Edmund Spenser became one of my favourite authors when, one day (after many years of hearing his name and trying to get his works) I picked up Book I of the Faerie Queene and started reading. I had read various epics by then, and I expected Spenser to be hard work. I found that this was not so. Spenser is compulsively readable; his story is fast-paced and thrilling. It takes a good grip of sin and virtue to write a really good book, and Spenser's moral compass is rock-solid. I was glued to the page, scared for sweet Una alone among villains—scared for silly Redcrosse in the clutches of the terrible Duessa. I was reading a version with footnotes explaining some of the imagery, and it was a wonderful experience, like listening to grand music with the volume turned way up. I couldn't put the book down. But it was the last few cantos of Book I that did for me: the part where Redcrosse finally gets around to fighting the dragon.
(Spoiler Warning. Yes, I am putting a spoiler warning on a 500-year-old epic poem.)
He battles the dragon all day, with Una off to the side watching him, and her parents and their people waiting on the battlements of their castle for deliverance. And he loses. He is beaten down and falls beneath a tree and lies there all night, sore wounded; but overnight dew from the tree falls on him (it is the Tree of Life) and he rises to fight the next morning. All day he fights the dragon, and his blood runs upon the ground, and when the sun sets he falls exhausted into a stream (it is the Water of Life) and lies all night with Una praying above him; and on the third morning he rises and takes his sword and kills the dragon. Then there is much rejoicing, and the country is freed of the dragon, and Redcrosse is married to Una.
(End spoilers).
The imagery is extraordinarily rich and distinctively Christian. Although Redcrosse is the saviour figure, however, he is not Christ and not perfect. The dew from the tree, the Water of Life, are wonderful acts of divine grace; all the more incomprehensible and humbling since they are given to a chap who has, until now, behaved like a perfect chump.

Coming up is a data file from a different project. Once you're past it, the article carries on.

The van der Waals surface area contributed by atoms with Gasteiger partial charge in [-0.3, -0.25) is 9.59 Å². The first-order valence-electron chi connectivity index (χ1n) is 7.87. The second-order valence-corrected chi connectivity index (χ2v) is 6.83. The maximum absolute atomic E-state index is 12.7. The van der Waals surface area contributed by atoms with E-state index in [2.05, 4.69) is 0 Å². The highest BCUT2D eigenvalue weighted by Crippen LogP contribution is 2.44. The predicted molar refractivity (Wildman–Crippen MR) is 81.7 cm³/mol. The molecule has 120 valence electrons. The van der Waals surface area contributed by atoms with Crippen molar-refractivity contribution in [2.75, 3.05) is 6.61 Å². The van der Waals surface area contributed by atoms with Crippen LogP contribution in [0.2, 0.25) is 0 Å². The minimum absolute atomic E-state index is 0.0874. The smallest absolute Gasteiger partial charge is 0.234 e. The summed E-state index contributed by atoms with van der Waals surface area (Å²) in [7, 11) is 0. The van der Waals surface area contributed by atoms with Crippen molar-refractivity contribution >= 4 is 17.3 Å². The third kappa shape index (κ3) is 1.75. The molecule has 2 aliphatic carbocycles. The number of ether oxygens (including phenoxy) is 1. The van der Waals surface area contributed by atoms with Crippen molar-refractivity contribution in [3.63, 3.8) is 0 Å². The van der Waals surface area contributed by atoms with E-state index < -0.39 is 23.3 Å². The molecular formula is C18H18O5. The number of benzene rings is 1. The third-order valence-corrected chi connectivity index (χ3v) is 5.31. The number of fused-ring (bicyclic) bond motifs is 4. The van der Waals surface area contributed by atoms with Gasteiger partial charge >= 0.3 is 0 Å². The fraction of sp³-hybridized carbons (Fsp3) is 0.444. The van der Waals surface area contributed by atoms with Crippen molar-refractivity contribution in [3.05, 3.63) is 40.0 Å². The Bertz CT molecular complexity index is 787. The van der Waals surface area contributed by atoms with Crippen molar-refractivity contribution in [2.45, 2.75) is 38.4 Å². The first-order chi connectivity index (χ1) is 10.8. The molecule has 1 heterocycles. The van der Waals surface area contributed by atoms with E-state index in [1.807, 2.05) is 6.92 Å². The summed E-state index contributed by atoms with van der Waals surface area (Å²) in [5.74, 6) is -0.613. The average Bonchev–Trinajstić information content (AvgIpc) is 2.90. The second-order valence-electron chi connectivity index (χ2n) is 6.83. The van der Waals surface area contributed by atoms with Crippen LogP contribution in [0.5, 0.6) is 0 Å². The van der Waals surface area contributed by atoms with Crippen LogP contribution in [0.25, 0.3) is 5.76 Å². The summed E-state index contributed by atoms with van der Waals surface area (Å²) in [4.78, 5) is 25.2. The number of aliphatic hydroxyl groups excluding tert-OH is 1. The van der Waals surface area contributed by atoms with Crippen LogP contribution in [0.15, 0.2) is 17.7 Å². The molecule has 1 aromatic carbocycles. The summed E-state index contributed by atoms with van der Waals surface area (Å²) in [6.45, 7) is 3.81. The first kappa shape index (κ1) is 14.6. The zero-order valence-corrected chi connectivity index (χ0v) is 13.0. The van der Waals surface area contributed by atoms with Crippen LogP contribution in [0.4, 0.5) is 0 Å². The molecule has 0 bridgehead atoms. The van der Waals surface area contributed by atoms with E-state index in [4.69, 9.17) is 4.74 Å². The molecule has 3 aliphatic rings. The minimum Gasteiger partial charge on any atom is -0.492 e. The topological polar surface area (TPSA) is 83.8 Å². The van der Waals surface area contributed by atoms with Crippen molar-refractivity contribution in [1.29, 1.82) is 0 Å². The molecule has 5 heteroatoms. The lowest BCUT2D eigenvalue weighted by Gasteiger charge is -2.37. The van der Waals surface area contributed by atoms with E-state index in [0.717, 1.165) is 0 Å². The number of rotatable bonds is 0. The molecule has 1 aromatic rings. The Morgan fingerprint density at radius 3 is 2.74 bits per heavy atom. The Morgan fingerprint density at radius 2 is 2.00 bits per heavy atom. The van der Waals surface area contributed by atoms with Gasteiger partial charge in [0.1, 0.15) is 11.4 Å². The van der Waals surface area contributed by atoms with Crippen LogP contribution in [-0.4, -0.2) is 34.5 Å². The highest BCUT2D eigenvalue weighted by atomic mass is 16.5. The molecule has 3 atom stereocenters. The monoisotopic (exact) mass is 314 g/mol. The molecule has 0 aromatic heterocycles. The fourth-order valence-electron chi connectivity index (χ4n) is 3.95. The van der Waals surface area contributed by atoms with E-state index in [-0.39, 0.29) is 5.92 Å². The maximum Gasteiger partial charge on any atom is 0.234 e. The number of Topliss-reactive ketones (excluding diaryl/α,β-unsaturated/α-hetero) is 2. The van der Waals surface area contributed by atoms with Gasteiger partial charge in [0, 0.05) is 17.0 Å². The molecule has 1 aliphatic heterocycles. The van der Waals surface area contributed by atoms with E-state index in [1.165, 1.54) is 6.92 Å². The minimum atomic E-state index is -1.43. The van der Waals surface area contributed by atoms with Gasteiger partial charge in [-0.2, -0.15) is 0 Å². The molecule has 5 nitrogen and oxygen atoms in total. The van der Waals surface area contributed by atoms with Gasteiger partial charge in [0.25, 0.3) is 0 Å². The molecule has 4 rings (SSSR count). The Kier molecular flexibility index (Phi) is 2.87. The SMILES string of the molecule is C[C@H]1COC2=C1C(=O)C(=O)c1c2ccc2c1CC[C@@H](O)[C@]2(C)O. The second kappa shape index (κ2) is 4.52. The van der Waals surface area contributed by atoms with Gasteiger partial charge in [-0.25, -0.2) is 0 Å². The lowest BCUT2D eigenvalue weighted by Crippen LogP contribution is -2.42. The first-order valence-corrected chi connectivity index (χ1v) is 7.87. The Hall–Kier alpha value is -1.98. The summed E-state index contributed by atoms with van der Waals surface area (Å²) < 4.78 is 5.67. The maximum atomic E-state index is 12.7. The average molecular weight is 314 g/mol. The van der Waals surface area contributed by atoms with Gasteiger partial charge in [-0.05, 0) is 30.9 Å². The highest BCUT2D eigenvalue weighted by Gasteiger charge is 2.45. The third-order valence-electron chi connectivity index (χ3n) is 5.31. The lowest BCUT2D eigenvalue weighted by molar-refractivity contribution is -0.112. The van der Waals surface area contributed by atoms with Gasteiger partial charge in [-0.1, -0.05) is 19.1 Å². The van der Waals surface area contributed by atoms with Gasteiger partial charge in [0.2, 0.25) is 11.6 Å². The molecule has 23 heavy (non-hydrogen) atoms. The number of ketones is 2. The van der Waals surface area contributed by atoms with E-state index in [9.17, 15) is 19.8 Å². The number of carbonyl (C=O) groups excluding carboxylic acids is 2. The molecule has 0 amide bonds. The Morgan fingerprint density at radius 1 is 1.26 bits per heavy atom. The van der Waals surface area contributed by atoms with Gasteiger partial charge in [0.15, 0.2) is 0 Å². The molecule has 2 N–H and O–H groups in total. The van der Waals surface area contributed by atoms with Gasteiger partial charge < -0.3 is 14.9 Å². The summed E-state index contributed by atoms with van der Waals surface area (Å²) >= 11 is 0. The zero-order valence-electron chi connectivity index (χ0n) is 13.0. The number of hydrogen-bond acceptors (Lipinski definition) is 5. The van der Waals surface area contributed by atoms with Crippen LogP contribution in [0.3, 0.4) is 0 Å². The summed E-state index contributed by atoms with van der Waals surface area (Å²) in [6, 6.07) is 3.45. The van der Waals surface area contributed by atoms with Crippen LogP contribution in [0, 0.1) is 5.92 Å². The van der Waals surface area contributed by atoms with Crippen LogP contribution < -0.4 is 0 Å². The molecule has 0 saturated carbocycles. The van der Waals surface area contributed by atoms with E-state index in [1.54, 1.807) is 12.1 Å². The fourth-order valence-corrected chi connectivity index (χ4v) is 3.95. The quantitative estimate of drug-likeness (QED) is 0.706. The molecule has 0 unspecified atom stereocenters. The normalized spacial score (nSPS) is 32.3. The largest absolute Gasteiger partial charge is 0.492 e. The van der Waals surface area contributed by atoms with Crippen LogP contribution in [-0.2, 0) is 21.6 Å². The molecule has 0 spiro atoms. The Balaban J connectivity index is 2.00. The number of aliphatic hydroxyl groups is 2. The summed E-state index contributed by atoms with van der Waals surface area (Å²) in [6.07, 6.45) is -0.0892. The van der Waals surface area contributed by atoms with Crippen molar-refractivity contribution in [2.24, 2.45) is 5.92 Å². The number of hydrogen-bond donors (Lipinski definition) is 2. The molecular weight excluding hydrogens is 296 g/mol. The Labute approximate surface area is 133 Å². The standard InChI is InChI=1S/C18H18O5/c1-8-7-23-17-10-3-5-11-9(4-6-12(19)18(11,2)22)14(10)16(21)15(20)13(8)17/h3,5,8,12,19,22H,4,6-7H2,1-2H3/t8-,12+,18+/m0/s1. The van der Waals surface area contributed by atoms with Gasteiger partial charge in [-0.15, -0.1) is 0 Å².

The thing that Edmund Spenser taught me was that sin is serious. Some of the later medieval writers thought sin was a bit funny, or not all that bad. A little bit of it in everyone, no need to panic. God liked virtue, they thought, but He didn't get all that worried about sin.
Edmund Spenser was a Puritan, and when his characters sin, they risk their lives, their souls, and their quests. Sin destroys—especially sexual sin. If you've read as many different stories from as many different time periods as I have, you know that sexual sin is the venial sin. The OK sin. After all, if you love someone, it's alright. Not like one of those really awful, selfish sins. It is somewhat telling that in Dante's Inferno, the highest (and least terrible) circle of hell is reserved for the lustful, while the lowest (and worst) circle is for political traitors. In today's media, it's especially maddening that people who are heroic and virtuous in almost every other way don't seem to think it odd, or bad, or downright despicable, to sleep with someone they aren't married to.
Sleep with a witch, says Spenser, and you will die unless God takes mercy on you. When sin—of any kind—happens in the Faerie Queene, it imperils everything. The only way out is repentance and grace.
Don't, however, get the impression that Spenser is all about sin. The Faerie Queene is, in fact, about different virtues, each symbolised by a specific knight. Redcrosse is the Knight of Holiness, Guyon of Temperance, Britomart of Chastity, Arthegall of Justice, and so on. Because these knights must face different tests and quests designed to build up or display their virtue, sin is not just a wayside peccadillo; it threatens their very reason for existence. And those of you who know the first question-and-answer of that other great Puritan work, the Westminster Shorter Catechism, you cannot deny that this is true.

1 comment:

Anonymous said...

Have you seen Walter Scott's comparison of Spenser and Bunyan, written late in his life? He puts Bunyan a notch higher.